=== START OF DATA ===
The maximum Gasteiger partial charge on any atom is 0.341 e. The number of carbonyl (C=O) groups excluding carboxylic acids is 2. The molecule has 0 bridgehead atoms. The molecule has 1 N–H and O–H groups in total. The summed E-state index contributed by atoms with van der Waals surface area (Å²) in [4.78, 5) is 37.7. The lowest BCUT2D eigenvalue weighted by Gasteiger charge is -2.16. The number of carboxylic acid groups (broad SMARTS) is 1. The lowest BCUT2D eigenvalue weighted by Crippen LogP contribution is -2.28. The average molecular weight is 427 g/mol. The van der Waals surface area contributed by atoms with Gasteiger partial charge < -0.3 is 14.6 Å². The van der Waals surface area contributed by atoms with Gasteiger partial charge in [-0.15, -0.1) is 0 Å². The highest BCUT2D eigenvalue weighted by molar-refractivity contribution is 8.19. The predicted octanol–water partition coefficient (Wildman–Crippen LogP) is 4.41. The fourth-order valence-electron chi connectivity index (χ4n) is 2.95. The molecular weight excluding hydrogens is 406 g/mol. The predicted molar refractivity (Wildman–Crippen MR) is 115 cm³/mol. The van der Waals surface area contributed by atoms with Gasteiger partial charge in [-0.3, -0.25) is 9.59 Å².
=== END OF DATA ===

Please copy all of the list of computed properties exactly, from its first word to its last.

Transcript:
The maximum Gasteiger partial charge on any atom is 0.341 e. The number of carbonyl (C=O) groups excluding carboxylic acids is 2. The molecule has 0 bridgehead atoms. The molecule has 1 N–H and O–H groups in total. The summed E-state index contributed by atoms with van der Waals surface area (Å²) in [4.78, 5) is 37.7. The lowest BCUT2D eigenvalue weighted by Gasteiger charge is -2.16. The number of carboxylic acid groups (broad SMARTS) is 1. The lowest BCUT2D eigenvalue weighted by Crippen LogP contribution is -2.28. The average molecular weight is 427 g/mol. The van der Waals surface area contributed by atoms with Gasteiger partial charge < -0.3 is 14.6 Å². The van der Waals surface area contributed by atoms with Gasteiger partial charge in [-0.15, -0.1) is 0 Å². The highest BCUT2D eigenvalue weighted by molar-refractivity contribution is 8.19. The predicted octanol–water partition coefficient (Wildman–Crippen LogP) is 4.41. The fourth-order valence-electron chi connectivity index (χ4n) is 2.95. The molecular weight excluding hydrogens is 406 g/mol. The predicted molar refractivity (Wildman–Crippen MR) is 115 cm³/mol. The van der Waals surface area contributed by atoms with Gasteiger partial charge in [-0.3, -0.25) is 9.59 Å².